COVID-19 Update: To help students through this crisis, The Princeton Review will continue our "Enroll with Confidence" refund policies. For full details, please click here.

We are experiencing sporadically slow performance in our online tools, which you may notice when working in your dashboard. Our team is fully engaged and actively working to improve your online experience. If you are experiencing a connectivity issue, we recommend you try again in 10-15 minutes. We will update this space when the issue is resolved.


The general issues dealt with in Hispanic-American, Puerto Rican, and Chicano studies remain similar, whether the people you’re studying are native to (or descendents of people) from Mexico, Puerto Rico, Cuba, the Dominican Republic, or another Latin American country. And though all have dealt in some way with the problems of identity, race, national recognition, and changing culture, each of these nationalities has had distinctive experiences in their own countries and in the United States. In this major (or one subset of it—not all schools group them together as we’ve done here), you’ll learn how Hispanic, Puerto Rican, and Chicano cultures have affected and been affected by American culture, and how those effects have been viewed by society throughout the nations’ histories. You’ll study the diverse challenges these groups have encountered in the past and the problems they’re facing today, including economic and political discrimination. You’ll study the constantly evolving roles of Hispanic, Puerto Rican, and Chicano women—and the men, children, and families to which they belong. And you’ll learn about the substantial artistic and literary contributions each of these groups has made.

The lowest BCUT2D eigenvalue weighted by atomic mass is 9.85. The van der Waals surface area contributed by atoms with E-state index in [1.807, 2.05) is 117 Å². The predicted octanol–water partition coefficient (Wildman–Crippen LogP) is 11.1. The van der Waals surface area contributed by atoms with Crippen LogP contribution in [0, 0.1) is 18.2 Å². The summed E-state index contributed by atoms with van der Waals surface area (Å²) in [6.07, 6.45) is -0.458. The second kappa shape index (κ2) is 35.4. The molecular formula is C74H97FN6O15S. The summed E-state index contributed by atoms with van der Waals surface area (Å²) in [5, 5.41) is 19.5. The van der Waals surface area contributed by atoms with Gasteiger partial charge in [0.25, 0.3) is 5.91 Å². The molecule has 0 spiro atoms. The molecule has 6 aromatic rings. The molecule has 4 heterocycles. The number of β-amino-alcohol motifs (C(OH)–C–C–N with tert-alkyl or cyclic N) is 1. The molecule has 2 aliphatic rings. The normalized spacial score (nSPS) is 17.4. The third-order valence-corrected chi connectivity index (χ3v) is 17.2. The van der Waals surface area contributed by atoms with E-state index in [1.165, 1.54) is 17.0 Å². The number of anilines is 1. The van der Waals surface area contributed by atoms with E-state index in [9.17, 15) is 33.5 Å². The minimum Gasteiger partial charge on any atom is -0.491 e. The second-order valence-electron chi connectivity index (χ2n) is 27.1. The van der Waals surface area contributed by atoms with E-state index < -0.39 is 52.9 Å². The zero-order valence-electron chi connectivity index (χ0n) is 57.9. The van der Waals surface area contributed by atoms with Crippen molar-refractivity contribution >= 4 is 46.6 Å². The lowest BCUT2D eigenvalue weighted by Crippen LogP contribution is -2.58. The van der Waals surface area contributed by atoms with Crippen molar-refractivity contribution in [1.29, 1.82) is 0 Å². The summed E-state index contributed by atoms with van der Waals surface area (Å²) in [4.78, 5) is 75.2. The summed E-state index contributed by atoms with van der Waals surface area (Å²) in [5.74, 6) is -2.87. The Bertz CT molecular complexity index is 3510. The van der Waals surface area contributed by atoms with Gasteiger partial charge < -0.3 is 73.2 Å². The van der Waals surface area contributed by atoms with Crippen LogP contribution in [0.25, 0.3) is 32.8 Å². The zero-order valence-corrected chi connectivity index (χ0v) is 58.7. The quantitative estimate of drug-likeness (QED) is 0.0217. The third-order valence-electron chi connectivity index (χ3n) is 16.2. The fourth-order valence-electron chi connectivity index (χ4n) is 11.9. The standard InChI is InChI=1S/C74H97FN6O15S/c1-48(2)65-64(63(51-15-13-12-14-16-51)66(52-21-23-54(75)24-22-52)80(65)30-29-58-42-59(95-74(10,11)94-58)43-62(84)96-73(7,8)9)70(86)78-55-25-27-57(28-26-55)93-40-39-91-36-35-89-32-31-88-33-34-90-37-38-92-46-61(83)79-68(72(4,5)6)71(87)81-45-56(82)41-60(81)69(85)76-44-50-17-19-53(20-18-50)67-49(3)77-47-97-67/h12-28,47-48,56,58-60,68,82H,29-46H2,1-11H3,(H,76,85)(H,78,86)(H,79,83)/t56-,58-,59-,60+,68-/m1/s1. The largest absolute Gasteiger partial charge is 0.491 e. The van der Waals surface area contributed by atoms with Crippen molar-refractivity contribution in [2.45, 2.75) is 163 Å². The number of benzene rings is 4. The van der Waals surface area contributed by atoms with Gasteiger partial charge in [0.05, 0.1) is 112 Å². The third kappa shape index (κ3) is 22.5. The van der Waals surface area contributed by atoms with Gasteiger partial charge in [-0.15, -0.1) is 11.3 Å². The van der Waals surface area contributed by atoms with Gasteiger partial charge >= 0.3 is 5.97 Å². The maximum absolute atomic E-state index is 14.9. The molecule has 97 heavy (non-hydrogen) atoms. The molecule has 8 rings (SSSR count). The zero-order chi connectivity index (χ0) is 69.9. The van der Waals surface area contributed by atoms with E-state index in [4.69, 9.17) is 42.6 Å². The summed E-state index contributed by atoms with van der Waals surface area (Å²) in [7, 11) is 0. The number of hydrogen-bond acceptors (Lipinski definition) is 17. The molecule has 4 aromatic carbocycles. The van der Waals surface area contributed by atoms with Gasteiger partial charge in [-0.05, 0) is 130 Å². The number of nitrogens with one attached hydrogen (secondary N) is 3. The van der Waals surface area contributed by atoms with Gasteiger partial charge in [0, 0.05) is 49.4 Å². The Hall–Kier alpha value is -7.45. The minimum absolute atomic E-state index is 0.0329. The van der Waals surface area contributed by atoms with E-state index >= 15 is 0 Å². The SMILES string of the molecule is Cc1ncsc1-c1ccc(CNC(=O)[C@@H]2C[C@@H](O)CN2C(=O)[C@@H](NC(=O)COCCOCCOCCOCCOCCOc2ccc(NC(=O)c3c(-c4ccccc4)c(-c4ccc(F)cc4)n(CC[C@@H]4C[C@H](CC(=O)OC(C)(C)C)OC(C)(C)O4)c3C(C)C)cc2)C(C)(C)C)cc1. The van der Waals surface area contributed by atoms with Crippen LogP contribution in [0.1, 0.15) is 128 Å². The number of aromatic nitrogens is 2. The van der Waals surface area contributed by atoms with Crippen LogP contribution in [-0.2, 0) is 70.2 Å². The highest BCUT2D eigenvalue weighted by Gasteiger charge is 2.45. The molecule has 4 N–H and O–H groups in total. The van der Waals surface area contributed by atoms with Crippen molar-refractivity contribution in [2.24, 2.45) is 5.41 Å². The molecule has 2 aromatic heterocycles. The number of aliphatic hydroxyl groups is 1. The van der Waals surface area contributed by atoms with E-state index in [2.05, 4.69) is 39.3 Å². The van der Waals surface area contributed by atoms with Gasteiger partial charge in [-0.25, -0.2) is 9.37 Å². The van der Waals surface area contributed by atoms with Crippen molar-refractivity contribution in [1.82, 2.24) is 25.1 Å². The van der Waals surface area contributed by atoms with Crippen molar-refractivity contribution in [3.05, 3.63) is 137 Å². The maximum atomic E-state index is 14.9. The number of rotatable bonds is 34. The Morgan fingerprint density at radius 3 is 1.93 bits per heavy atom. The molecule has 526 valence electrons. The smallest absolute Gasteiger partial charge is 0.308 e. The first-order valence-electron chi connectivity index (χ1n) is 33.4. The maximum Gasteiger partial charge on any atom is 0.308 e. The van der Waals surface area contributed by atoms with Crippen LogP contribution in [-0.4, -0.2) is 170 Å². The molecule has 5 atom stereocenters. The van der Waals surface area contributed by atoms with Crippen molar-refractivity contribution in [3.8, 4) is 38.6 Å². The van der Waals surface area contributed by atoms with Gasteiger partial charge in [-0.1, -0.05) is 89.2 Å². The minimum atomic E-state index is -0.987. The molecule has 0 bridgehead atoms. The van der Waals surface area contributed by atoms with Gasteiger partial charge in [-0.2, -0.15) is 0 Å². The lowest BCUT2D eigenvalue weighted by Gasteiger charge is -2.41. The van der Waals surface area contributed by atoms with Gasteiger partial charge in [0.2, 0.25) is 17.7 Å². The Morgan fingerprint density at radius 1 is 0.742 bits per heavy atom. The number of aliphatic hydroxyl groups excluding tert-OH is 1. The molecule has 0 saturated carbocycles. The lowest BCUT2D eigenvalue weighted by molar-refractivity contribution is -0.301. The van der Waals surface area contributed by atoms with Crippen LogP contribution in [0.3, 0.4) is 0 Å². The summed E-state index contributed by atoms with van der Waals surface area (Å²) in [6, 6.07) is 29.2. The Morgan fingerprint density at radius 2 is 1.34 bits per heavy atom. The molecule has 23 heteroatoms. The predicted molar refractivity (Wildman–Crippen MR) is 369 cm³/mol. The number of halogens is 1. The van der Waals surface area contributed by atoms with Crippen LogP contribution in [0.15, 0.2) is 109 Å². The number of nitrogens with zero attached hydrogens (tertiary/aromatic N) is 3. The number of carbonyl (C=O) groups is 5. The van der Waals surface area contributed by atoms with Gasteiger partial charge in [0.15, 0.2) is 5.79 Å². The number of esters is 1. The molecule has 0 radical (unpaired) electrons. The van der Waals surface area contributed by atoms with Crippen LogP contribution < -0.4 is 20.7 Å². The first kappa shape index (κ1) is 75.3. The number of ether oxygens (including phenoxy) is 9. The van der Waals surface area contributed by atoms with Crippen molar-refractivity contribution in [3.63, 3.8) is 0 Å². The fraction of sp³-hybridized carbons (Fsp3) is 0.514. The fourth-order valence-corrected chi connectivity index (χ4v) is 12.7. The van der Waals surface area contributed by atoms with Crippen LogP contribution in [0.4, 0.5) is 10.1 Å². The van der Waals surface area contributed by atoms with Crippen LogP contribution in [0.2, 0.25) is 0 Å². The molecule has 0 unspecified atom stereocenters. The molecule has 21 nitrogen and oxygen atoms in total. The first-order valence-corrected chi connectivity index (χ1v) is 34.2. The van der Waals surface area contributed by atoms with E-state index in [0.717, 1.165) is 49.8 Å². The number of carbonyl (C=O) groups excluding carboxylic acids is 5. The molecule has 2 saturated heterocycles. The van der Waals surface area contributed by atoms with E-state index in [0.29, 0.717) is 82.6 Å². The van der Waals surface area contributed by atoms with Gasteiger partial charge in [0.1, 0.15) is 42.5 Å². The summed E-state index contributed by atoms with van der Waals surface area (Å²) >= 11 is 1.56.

Throughout your studies, you’ll gain exposure to Hispanic, Puerto Rican, and Chicano art, language, music, politics, psychology, and literature. You’ll begin to form ideas of what it means to identify oneself as “Hispanic-American,” “Puerto Rican,” or “Chicano,” and how the relationship between identity and race has evolved. This major will give you the opportunity to become knowledgeable in many different fields, including political science, English, women’s studies, psychology, sociology, history, and others. Hispanics recently became the largest minority of the American population, so learning about the past, present, and future of these different cultures makes more sense every day.

You do know Spanish, don’t you? Start now if not. Chances are your career may at some point involve working with these unique populations, either directly or indirectly. And it is difficult to understand any culture before you understand its language.


  • Classism, Racism, and Sexism

  • Constitutional Relations Between Puerto Rico and the U.S.

  • Dominican Identity Formation

  • Hispanic Communities in the United States

  • History of the Dominican Republic

  • Puerto Rican Cultural Heritage

  • Race, Gender, and Ethnicity

  • Social Class Development in Puerto Rico

  • The History of Cuba

  • The Puerto Rican Educational Experience


You’ll be best prepared for this major by taking courses in English, history, philosophy, and religion. Language courses, especially Spanish, are recommended. This major will expose you to many different disciplines, so feel free to explore any classes that interest you. A diverse background of knowledge will be your best preparation.